I’ve Always Wanted To Be Jewish

Pastrami Sandwich

Eating Delancey | powerHouse Books, 2014

Caterer to the stars Mary Giuliani has a confession to make. But she ain’t feeling guilty about it—nor should she.—Renee Schettler Rossi

Confession: I’ve always wanted to be Jewish. When I was in the fifth grade, I raised my hand and told Sister Joyce I could not participate in religious education class that day. When she sternly asked me why, I responded, “I’m really Jewish.” What precipitated this revelation was watching Yentl the night before with my grandfather on the pullout couch in our living room. I was hooked!

You see, my grandfather was actually my first Jewish enabler. Papa worked in SoHo and lived in Bushwick, so he drove over the Williamsburg Bridge every day to work, and on his way home he would always stop at Katz’s for either a pastrami or tongue sandwich and a bottle of Cel-Ray soda.

I must have been seven years old when he took me out for this, a fine culinary meal, and if Yentl didn’t have me at hello, that first well-done hot dog, square knish, and root beer meal changed my life.

I come from a VERY Italian family that treasured three things equally: Jesus, meatballs, and al dente spaghetti. However, it was my very Italian parents who decided to move from Bushwick the year I was born to a town on Long Island called Great Neck. Population: 99% Jews. The migration of my mom, dad, sister, and grandparents made up the other 1%.

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It was there that incredible people like the Levinsons, the Balkins, and the Gads entered my life. While Sundays were for meatballs and spaghetti at my house, Friday nights were for brisket and gefilte fish at the Gads. Diggy and Hal took me to my first aufruf and my best friend Lauren allowed me to attend Hebrew school with her so often that by the time I turned 13, I was able to recite the Haftorah.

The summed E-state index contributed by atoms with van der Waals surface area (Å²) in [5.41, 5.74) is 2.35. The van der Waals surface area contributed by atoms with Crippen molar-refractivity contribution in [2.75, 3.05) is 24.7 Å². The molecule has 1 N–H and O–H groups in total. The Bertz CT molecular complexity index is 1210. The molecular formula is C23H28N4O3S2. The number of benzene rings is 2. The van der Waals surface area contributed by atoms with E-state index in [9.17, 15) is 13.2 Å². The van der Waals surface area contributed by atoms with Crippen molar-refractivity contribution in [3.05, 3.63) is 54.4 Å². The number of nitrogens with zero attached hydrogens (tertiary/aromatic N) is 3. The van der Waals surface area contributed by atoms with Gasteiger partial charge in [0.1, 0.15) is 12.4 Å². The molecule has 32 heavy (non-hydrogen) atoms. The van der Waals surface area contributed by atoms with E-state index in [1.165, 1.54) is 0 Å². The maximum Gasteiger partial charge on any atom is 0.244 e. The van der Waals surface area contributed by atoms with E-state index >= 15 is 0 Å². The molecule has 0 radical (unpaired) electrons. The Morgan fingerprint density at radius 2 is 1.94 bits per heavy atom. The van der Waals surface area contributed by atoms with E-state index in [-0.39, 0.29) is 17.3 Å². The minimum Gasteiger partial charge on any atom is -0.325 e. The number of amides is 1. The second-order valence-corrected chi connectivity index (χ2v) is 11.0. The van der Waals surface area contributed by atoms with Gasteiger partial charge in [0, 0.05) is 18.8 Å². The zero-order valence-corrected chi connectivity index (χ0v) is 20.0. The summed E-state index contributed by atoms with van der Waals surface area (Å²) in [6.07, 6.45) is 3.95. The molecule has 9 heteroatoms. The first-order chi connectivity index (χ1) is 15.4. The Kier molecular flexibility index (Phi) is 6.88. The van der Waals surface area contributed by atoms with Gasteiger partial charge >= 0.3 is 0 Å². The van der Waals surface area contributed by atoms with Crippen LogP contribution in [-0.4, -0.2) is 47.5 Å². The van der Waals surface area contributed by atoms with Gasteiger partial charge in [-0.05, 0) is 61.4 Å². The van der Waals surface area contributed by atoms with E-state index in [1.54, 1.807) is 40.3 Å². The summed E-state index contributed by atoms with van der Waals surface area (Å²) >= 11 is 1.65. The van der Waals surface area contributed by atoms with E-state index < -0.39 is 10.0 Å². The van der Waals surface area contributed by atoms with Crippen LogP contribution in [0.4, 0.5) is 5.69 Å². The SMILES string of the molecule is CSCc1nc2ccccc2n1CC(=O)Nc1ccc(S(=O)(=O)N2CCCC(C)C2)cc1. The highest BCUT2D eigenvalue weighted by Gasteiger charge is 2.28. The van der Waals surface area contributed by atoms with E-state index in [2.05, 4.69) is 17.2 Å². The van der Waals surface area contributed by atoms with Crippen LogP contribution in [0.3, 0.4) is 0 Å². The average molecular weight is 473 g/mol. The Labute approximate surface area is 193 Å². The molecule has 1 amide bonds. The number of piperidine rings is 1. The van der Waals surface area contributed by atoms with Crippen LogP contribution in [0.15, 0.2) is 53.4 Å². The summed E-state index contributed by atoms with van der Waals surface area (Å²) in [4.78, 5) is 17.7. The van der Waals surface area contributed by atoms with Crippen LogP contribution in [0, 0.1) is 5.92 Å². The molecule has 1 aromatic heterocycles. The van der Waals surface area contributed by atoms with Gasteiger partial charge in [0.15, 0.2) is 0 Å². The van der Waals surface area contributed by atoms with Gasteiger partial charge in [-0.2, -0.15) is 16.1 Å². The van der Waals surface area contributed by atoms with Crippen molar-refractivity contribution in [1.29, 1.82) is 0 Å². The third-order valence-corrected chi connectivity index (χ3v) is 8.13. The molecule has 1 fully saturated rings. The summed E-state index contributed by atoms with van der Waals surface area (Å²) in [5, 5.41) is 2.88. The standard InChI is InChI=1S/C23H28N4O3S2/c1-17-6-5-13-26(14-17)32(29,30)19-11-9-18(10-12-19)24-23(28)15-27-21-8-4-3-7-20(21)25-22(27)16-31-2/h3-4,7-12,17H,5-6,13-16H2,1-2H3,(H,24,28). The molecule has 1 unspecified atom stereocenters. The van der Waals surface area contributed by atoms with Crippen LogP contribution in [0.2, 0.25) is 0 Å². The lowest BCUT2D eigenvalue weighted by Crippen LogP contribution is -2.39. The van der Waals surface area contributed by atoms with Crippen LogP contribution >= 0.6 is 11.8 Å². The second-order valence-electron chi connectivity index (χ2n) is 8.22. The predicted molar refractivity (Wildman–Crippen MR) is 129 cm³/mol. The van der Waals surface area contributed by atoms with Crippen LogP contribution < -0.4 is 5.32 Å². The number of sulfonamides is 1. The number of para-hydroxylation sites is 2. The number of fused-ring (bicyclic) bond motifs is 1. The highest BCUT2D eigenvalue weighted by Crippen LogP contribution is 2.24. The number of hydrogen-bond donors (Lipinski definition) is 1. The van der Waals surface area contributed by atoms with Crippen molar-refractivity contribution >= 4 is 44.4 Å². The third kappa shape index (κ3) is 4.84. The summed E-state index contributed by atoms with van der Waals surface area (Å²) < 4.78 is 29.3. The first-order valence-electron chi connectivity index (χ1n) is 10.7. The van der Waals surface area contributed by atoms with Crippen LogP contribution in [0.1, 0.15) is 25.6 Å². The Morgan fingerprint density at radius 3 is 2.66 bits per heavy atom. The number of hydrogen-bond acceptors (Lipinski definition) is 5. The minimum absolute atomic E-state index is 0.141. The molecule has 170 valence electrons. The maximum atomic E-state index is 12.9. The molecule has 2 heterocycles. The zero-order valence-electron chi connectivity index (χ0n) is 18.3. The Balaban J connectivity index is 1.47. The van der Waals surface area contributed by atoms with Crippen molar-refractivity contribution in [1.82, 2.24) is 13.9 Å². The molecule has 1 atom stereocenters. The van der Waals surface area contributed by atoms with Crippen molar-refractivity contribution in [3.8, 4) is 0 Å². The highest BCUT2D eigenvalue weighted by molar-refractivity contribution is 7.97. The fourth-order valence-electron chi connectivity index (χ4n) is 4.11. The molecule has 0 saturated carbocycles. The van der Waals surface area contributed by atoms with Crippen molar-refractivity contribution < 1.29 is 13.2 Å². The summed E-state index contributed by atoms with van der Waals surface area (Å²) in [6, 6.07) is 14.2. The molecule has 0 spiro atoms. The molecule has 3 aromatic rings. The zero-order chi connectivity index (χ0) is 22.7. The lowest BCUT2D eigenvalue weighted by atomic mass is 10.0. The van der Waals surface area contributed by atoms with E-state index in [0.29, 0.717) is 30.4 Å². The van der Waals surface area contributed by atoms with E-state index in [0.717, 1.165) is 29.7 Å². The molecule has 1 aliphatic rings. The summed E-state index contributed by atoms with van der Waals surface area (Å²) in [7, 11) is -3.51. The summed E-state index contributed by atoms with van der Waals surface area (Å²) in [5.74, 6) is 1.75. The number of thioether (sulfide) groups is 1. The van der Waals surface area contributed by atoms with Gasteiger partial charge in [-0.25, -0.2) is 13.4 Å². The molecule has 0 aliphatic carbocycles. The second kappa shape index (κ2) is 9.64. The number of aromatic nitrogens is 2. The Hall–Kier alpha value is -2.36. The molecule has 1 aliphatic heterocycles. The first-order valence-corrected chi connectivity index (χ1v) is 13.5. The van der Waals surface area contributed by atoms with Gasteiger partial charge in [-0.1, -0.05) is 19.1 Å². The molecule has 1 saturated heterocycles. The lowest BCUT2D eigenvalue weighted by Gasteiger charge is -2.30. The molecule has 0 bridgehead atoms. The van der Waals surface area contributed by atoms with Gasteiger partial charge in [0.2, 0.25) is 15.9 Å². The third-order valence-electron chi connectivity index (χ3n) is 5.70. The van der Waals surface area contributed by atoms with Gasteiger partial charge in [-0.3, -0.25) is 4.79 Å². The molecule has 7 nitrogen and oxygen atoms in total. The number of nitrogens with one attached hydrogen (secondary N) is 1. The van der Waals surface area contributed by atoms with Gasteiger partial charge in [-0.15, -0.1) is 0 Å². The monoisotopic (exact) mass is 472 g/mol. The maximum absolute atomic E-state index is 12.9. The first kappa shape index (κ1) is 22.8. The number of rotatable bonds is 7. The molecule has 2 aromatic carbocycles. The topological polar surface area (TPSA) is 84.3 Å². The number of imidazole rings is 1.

And the boys…there was Ivan Goodstein, Andrew Finkelstein, Derek Silberstein, and Josh Rothstein. If there wasn’t a “stein” at the end of his name, I wasn’t interested.

Their mothers were less than interested in me and I’ll never forget standing in line at the bagel buffet at Andrew Finkelstein’s bar mitzvah when I overheard his mother’s friend point and say, “You’re OK with your son dating that shiksa?” I of course went to my Papa that night and asked him what “shiksa” meant. After a brief tutorial in the words shiksa and goy, he then divulged that he was in fact a Shabbos goy himself. A very proud moment in our family history indeed.

It was also at the 130+ B’nai Mitzvahs that I attended where I developed a deep love for the pig in a blanket, so much so that I have gone on to devote my career to that hors d’oeuvre. And I continue to love all things Jewish: there is not a knish I do not cherish, kugel makes me knell, and Barbara Streisand will blast loudly and proudly from my iPod until the day I die.

Shisksa, goy, Shabbos goy…I wear it as a badge of honor. Call me what you want! As long as you save a space for me in the hora circle and bring me a blintz or a warm slice of challah, I’ll be putty in your hands.

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  1. Love this! I’m from an Italian family that immigrated to Montreal, Canada, in the 1950’s. My father opened up a Jewish deli in 1962 and had it for 45 years. I grew up Jewish…food-wise, that is. Smoked meat sandwiches, challah bread, potato knishes, karnatzel sticks, kreplach soup…these were as much part of my childhood as my mom’s lasagna. 🙂

  2. I love how connected you feel to your Jewish friends in Great Neck! What a beautiful story! At some point, we’ll have to do a comparison of your favorite knish recipes and noodle kugel on this blog. (I have a great recipe for making authentic farmers cheese — essential for kugel and blintzes — since it’s hard to find in most supermarkets.)

    Shanah Tovah to all of us, this evening!

  3. Also grew up in a very Italian family. You could have Jewish blood in you after all. When I did my genetic testing, I found out that I was 6% Jewish. My Jewish boyfriend stated to me, “Welcome to the tribe!”

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